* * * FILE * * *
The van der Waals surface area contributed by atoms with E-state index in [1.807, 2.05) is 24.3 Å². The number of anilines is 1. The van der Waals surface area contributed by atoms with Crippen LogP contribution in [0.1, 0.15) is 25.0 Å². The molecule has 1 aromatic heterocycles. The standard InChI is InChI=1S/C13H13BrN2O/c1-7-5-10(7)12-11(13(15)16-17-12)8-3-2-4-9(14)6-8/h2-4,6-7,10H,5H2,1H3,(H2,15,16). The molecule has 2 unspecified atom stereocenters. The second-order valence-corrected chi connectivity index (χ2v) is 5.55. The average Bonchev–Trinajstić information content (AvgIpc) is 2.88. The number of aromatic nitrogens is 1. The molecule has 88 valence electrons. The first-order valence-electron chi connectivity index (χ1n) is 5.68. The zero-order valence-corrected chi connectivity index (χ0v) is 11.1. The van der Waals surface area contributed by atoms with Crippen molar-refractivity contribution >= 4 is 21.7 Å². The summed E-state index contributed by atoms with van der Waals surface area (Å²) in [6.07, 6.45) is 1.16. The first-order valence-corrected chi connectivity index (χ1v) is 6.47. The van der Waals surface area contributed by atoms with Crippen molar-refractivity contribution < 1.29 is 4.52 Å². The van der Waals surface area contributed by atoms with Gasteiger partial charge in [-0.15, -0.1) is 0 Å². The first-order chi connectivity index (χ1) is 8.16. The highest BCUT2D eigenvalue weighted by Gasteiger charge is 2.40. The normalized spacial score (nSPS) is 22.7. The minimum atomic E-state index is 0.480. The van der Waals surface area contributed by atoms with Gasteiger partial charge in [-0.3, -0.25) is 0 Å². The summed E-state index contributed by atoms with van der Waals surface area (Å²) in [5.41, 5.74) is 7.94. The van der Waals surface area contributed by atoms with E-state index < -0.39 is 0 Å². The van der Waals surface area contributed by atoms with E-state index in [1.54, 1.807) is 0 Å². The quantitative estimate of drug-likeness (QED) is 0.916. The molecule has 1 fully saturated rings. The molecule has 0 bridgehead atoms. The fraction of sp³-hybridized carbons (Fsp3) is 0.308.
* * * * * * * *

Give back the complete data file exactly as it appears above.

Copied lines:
The van der Waals surface area contributed by atoms with E-state index in [1.807, 2.05) is 24.3 Å². The number of anilines is 1. The van der Waals surface area contributed by atoms with Crippen LogP contribution in [0.1, 0.15) is 25.0 Å². The molecule has 1 aromatic heterocycles. The standard InChI is InChI=1S/C13H13BrN2O/c1-7-5-10(7)12-11(13(15)16-17-12)8-3-2-4-9(14)6-8/h2-4,6-7,10H,5H2,1H3,(H2,15,16). The molecule has 2 unspecified atom stereocenters. The second-order valence-corrected chi connectivity index (χ2v) is 5.55. The average Bonchev–Trinajstić information content (AvgIpc) is 2.88. The number of aromatic nitrogens is 1. The molecule has 88 valence electrons. The first-order valence-electron chi connectivity index (χ1n) is 5.68. The zero-order valence-corrected chi connectivity index (χ0v) is 11.1. The van der Waals surface area contributed by atoms with Crippen molar-refractivity contribution >= 4 is 21.7 Å². The summed E-state index contributed by atoms with van der Waals surface area (Å²) in [6.07, 6.45) is 1.16. The first-order valence-corrected chi connectivity index (χ1v) is 6.47. The van der Waals surface area contributed by atoms with Crippen molar-refractivity contribution < 1.29 is 4.52 Å². The van der Waals surface area contributed by atoms with Gasteiger partial charge in [-0.15, -0.1) is 0 Å². The first-order chi connectivity index (χ1) is 8.16. The highest BCUT2D eigenvalue weighted by Gasteiger charge is 2.40. The normalized spacial score (nSPS) is 22.7. The minimum atomic E-state index is 0.480. The van der Waals surface area contributed by atoms with Gasteiger partial charge in [-0.3, -0.25) is 0 Å². The summed E-state index contributed by atoms with van der Waals surface area (Å²) in [5.41, 5.74) is 7.94. The van der Waals surface area contributed by atoms with E-state index < -0.39 is 0 Å². The van der Waals surface area contributed by atoms with E-state index in [1.54, 1.807) is 0 Å². The quantitative estimate of drug-likeness (QED) is 0.916. The molecule has 1 fully saturated rings. The molecule has 0 bridgehead atoms. The fraction of sp³-hybridized carbons (Fsp3) is 0.308.